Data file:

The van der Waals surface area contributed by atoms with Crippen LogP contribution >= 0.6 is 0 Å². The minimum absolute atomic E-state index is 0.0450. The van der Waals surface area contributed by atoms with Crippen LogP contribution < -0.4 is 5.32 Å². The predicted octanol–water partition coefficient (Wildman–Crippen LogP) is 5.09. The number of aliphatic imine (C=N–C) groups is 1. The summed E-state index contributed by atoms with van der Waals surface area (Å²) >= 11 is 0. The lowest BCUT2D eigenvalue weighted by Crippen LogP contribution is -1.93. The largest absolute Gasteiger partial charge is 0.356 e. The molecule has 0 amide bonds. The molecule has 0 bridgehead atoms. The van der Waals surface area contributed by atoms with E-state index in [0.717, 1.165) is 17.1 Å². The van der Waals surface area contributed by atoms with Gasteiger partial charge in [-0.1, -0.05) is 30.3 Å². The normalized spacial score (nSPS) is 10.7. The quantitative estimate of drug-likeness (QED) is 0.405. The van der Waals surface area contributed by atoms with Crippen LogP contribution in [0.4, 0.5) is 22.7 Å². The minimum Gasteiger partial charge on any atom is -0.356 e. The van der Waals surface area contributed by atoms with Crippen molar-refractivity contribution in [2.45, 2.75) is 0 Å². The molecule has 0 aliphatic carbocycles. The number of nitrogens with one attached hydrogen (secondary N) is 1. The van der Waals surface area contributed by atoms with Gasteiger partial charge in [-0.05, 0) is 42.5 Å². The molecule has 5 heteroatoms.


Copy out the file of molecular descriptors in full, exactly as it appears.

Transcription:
The van der Waals surface area contributed by atoms with Crippen LogP contribution >= 0.6 is 0 Å². The minimum absolute atomic E-state index is 0.0450. The van der Waals surface area contributed by atoms with Crippen LogP contribution < -0.4 is 5.32 Å². The predicted octanol–water partition coefficient (Wildman–Crippen LogP) is 5.09. The number of aliphatic imine (C=N–C) groups is 1. The summed E-state index contributed by atoms with van der Waals surface area (Å²) >= 11 is 0. The lowest BCUT2D eigenvalue weighted by Crippen LogP contribution is -1.93. The largest absolute Gasteiger partial charge is 0.356 e. The molecule has 0 amide bonds. The molecule has 0 bridgehead atoms. The van der Waals surface area contributed by atoms with E-state index in [0.717, 1.165) is 17.1 Å². The van der Waals surface area contributed by atoms with Gasteiger partial charge in [-0.1, -0.05) is 30.3 Å². The normalized spacial score (nSPS) is 10.7. The quantitative estimate of drug-likeness (QED) is 0.405. The van der Waals surface area contributed by atoms with Crippen LogP contribution in [0.4, 0.5) is 22.7 Å². The minimum Gasteiger partial charge on any atom is -0.356 e. The van der Waals surface area contributed by atoms with Crippen molar-refractivity contribution in [2.45, 2.75) is 0 Å². The molecule has 0 aliphatic carbocycles. The number of nitrogens with one attached hydrogen (secondary N) is 1. The van der Waals surface area contributed by atoms with Gasteiger partial charge in [-0.05, 0) is 42.5 Å². The molecule has 5 heteroatoms.